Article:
April 12, 2019 by Jason Contant
A mid-March winter storm that struck central and eastern Canada caused over $124 million in insured damage, Catastrophe Indices and Quantification Inc. (CatIQ) said Thursday.
The storm hit Ontario on Mar. 14 and continued through Quebec, New Brunswick and Nova Scotia until Mar. 16. It brought dramatic temperature changes and heavy rainfall, resulting in snowmelt and widespread flooding, CatIQ said in a press release.
Insured damage was the costliest in Quebec at $63 million, followed by $53 million in Ontario. Insured damage in Nova Scotia was pegged at $6.6 million and $1.8 million in New Brunswick.
Throughout Ontario, Quebec and Atlantic Canada, there were reports of water-related damage and flooding due to heavy rain and mild temperatures that led to snowmelt and ice jams. Damage included basement leaks and sewer backups. Wind gusts of 80 kilometres per hour were reported at Halifax’s airport, and heavy rain throughout parts of the province amounted to between 15 and 60 millimetres.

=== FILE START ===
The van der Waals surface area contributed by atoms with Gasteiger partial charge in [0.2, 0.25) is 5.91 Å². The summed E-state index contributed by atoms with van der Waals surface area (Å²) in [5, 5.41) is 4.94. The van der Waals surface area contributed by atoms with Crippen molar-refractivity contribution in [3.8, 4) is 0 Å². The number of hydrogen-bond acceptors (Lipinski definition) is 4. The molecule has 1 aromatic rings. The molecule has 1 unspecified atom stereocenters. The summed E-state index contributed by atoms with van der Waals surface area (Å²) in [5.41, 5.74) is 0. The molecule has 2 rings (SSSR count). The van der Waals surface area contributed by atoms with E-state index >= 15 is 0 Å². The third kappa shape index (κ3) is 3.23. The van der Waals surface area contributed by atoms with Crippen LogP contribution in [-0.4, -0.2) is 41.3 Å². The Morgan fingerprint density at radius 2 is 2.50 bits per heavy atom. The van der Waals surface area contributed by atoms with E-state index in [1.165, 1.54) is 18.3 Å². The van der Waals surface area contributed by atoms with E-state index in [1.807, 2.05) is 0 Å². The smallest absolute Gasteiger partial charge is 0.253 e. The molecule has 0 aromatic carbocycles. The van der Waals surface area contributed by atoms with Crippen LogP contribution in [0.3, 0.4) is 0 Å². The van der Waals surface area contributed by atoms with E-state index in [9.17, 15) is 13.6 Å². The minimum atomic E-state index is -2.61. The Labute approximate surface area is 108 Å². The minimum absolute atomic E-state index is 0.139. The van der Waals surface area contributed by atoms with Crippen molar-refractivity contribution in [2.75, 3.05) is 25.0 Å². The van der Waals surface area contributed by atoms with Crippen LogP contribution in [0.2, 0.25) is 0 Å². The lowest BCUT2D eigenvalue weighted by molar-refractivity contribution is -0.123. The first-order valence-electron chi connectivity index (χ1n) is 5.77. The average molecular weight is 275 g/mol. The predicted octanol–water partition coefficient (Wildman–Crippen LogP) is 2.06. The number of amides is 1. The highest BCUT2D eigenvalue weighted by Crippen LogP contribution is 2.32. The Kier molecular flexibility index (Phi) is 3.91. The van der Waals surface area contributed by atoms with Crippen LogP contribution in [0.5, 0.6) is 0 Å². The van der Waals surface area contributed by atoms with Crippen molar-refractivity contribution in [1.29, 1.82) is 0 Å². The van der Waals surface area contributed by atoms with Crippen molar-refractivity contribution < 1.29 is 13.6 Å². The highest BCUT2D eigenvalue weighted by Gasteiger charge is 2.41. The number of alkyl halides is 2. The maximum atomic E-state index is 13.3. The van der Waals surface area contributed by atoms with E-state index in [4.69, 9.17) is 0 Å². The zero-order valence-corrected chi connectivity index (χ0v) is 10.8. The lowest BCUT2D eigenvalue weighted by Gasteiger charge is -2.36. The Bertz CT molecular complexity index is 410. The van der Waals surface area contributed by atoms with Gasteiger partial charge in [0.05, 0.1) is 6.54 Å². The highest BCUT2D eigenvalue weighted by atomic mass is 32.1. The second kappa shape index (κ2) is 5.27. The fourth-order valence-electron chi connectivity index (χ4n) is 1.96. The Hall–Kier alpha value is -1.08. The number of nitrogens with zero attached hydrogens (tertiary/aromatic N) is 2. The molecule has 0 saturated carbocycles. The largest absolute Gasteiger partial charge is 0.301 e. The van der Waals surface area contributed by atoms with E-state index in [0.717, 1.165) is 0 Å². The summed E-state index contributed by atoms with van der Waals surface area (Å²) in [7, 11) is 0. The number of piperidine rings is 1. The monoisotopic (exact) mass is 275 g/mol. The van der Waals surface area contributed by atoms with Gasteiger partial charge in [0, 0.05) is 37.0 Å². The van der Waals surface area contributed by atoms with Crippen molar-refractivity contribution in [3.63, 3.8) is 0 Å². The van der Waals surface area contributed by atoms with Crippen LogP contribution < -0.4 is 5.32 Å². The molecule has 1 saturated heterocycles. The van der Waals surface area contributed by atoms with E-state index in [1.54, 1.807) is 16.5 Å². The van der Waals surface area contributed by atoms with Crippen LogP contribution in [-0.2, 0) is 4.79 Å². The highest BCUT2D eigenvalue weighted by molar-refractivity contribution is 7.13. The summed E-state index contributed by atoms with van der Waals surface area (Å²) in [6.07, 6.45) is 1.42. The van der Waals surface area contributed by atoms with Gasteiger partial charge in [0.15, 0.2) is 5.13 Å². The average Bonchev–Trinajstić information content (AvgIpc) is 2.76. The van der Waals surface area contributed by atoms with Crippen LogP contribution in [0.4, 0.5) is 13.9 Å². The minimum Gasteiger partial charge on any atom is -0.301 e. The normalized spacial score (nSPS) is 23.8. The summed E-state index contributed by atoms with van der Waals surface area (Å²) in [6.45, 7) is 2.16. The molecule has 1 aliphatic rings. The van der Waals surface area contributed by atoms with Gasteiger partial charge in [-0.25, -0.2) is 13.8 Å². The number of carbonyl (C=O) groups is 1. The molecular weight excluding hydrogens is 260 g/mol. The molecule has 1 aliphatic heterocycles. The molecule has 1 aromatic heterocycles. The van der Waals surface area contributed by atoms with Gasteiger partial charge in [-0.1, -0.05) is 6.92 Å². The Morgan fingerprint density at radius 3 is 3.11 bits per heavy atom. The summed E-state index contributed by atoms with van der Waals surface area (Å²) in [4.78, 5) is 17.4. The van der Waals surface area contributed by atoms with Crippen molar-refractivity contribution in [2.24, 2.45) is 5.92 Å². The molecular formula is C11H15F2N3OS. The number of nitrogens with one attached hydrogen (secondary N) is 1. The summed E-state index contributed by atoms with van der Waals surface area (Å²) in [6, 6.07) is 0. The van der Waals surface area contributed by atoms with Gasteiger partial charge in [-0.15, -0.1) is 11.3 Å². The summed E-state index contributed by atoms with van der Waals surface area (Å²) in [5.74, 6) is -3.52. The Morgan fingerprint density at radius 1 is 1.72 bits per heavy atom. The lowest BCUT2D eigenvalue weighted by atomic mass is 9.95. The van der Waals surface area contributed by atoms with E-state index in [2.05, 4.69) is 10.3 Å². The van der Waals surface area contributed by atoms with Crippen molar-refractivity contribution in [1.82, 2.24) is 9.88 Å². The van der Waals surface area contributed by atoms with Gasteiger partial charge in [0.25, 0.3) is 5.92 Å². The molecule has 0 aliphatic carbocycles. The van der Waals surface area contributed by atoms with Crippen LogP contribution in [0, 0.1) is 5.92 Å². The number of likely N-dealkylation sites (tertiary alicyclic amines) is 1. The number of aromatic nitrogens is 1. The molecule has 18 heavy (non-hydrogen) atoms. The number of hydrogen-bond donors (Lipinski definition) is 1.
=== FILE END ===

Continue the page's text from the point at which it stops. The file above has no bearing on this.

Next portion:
Ontario has been particularly hard-hit with catastrophes so far this year. On Apr. 5, CatIQ reported that two severe weather storms, one in February and one in March, cost insurers more than $70 million in insured damage. Water-related damage from the storms included basement leakage, sewer backups, burst pipes and leaking roofs.
Previously, a storm that hit Ontario on Feb. 24-25 with damaging wind gusts, freezing rain and blizzard conditions caused over $48 million in insured damage, CatIQ said in late March. Strong winds caused widespread power outages and damage across much of southern Ontario. More than 150,000 customers across the province were affected by the power outages. In Port Colborne, wind gusts peaked at 128 km/h, and reached 80-115 km/h in other parts of the province.
“Severe weather events driven by climate change are happening more regularly and with greater strength,” Kim Donaldson, vice president of the Insurance Bureau of Canada’s Ontario region, said Thursday. “In particular, heavy rainstorms that cause flooding are becoming more common.”